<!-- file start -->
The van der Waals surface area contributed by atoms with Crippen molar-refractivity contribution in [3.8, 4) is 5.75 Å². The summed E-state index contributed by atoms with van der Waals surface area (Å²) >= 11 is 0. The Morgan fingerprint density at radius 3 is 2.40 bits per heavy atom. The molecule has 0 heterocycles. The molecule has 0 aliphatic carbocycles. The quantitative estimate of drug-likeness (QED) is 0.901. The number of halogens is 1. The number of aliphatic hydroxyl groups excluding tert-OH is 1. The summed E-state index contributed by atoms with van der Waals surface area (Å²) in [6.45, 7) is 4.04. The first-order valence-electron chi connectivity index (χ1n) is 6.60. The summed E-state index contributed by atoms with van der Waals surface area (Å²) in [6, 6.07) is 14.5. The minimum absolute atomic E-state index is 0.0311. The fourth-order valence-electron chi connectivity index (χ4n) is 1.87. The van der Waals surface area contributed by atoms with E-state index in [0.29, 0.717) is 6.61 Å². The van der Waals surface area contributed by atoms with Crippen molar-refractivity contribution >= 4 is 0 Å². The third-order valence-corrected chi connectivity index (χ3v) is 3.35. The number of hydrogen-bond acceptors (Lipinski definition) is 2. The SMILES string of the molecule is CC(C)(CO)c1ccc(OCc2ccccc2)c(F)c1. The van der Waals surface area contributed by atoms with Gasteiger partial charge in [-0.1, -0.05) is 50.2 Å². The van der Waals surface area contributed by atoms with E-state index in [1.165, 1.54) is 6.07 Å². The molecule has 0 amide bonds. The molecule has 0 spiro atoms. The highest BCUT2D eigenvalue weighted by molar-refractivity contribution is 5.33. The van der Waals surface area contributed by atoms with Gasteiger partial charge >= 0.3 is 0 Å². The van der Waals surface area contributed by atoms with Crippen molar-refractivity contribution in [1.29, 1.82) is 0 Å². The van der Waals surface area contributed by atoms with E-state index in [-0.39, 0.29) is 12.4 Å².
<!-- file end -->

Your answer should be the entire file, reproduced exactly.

The van der Waals surface area contributed by atoms with Crippen molar-refractivity contribution in [3.8, 4) is 5.75 Å². The summed E-state index contributed by atoms with van der Waals surface area (Å²) >= 11 is 0. The Morgan fingerprint density at radius 3 is 2.40 bits per heavy atom. The molecule has 0 heterocycles. The molecule has 0 aliphatic carbocycles. The quantitative estimate of drug-likeness (QED) is 0.901. The number of halogens is 1. The number of aliphatic hydroxyl groups excluding tert-OH is 1. The summed E-state index contributed by atoms with van der Waals surface area (Å²) in [6.45, 7) is 4.04. The first-order valence-electron chi connectivity index (χ1n) is 6.60. The summed E-state index contributed by atoms with van der Waals surface area (Å²) in [6, 6.07) is 14.5. The minimum absolute atomic E-state index is 0.0311. The fourth-order valence-electron chi connectivity index (χ4n) is 1.87. The van der Waals surface area contributed by atoms with E-state index in [0.29, 0.717) is 6.61 Å². The van der Waals surface area contributed by atoms with Crippen molar-refractivity contribution >= 4 is 0 Å². The third-order valence-corrected chi connectivity index (χ3v) is 3.35. The number of hydrogen-bond acceptors (Lipinski definition) is 2. The SMILES string of the molecule is CC(C)(CO)c1ccc(OCc2ccccc2)c(F)c1. The van der Waals surface area contributed by atoms with Gasteiger partial charge in [-0.1, -0.05) is 50.2 Å². The van der Waals surface area contributed by atoms with E-state index in [1.165, 1.54) is 6.07 Å². The molecule has 0 amide bonds. The molecule has 0 spiro atoms. The highest BCUT2D eigenvalue weighted by molar-refractivity contribution is 5.33. The van der Waals surface area contributed by atoms with Gasteiger partial charge >= 0.3 is 0 Å². The van der Waals surface area contributed by atoms with Crippen molar-refractivity contribution in [1.29, 1.82) is 0 Å². The van der Waals surface area contributed by atoms with E-state index in [-0.39, 0.29) is 12.4 Å².